I’m an obsessive compulsive. I have a lot of tenacity and perseverance and can thus overcome the low points or downers. Obviously as an entrepreneur you experience a lot of highs and lows. There are days when you feel like screaming, “I give up, this is just not working. I suck, I’m like a horrible entrepreneur, and I should just go work for a company instead of doing it all on my own!” Then I pause take a deep breath and recall that I did work successfully for large firms for 15 years and gave that up to venture out on my own. I get grounded once again and refocus on the issue at hand. I can’t lie; the lows can be low and there can be many of them but what snaps me out of the rut is when I see viable progress and the positive outcomes!
What was the worst job you ever had and what did you learn from it?
Well I’ve had lots of unique and interesting jobs. The worst job was probably when I was in high school and answered an advert that said, “Looking for fur modelers.” I convinced 3 of my best friends to join me by informing them that “We’re going to be modeling furs. We can make up to $10 an hour, which is unbelievable.” My parents dropped off the 4 of us in a shady warehouse area in Toronto. It turned out that we were actually runners to show people fur pelts! So here we were in high heels, make up to the ‘nines’ having to run with the pelts through this huge warehouse. It was basically “Number 71 wants to see coat rack 52 fetch it!” So, if I was the agent of coat rack 52, I’d have to run to prospect buyer 71 so that they could inspect the furs before they went up for auction. I learned to be more cautious and pragmatic when it came to possibilities & expectations but also that a commitment was a commitment!
If you were to start again, what would you do differently?
My God, that’s something that plays over too often in my head! The reality is you can’t simply start over again. I’ve concluded that everything is part of a journey. You have to accept it and move on. I often wonder “Why did I do an app?” Too often we hear about a simple app that met with phenomenal success, but in reality those are in a very small minority. In fact, it’s a very challenging process to develop, maintain and market an app. It’s a lot more complex than just having the idea and being able to code the idea. The marketing of it to achieve popularity and critical mass is a phenomenal challenge. The app world is like the Wild West, unstructured and inconsistent in how to proceed and how to market it successfully. It’s really a complicated industry with more misses than hits! But I guess it led me to initiate ‘wearable therapy’, which I love. I still love the personality app and we have keep it operational but it’s just hard to monetize.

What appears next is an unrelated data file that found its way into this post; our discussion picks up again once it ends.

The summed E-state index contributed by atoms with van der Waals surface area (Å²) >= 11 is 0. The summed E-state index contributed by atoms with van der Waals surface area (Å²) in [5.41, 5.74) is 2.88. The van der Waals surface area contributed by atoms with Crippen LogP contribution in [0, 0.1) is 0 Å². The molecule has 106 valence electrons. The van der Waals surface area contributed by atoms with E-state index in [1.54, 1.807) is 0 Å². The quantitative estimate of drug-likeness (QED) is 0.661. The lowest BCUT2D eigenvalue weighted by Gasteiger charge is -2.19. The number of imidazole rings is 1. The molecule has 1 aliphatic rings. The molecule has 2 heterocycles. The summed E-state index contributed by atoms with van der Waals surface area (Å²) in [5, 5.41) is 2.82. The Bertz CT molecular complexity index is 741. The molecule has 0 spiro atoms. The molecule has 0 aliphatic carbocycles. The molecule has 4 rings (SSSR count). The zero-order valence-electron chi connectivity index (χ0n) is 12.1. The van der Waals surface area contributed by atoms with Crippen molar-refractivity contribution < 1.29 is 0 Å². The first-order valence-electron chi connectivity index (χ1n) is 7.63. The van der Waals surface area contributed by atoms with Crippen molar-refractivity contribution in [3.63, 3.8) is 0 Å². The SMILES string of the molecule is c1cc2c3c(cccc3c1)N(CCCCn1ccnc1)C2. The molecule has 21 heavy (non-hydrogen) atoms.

As an entrepreneur, what is the one thing you do over and over and recommend everyone else do?
Some indulge in alcohol. Others smoke weed and take drugs. Since I’m not a big drinker or drug user, my endeavours might seem more mundane! You definitely need to have down time to maintain your sanity and to recharge your batteries. So try to have a nice and healthy vice. In my case it’s relaxing with the dogs and exercising. When time permits, we travel to see more of the world and gain new experiences. I also escape into the world of entertainment. I’m a big film and TV viewer. Candidly, that’s my big escape. I stress that as an entrepreneur, you need to have a lot of self-awareness, maintain a good mental equilibrium and use a family member or friend as a sounding board. Not all of your great ideas are guaranteed home runs! Since entrepreneurs are by nature quite creative and creativity sometimes can cause mood abnormalities, especially when others do not align with your “progressive thinking” your attention to your mental wellbeing is of paramount importance.
What is one strategy that has helped you grow your business? Please explain how.
I think that getting community involvement in support of your business is really important whether it’s organizations or individuals. That’s why people receive a free t-shirt if they represent an advocacy or a cause and we ask that they send us a photo of themselves wearing it and a brief explanation of their cause. We have a blog site that features what interesting things that advocacy people are doing, and we also do a lot of interviews and reach-outs into the community. It’s important to maintain these activities to grow the awareness within the community and to grow your followers. On Instagram we have real active followers as we are not trying to simply get as many people as we can as followers. The same holds true for Facebook. We try to make sure that we’re bringing onboard people that are passionate about the cause(s) as we are, to help become advocates to others.
What is one failure you had as an entrepreneur, and how did you overcome it?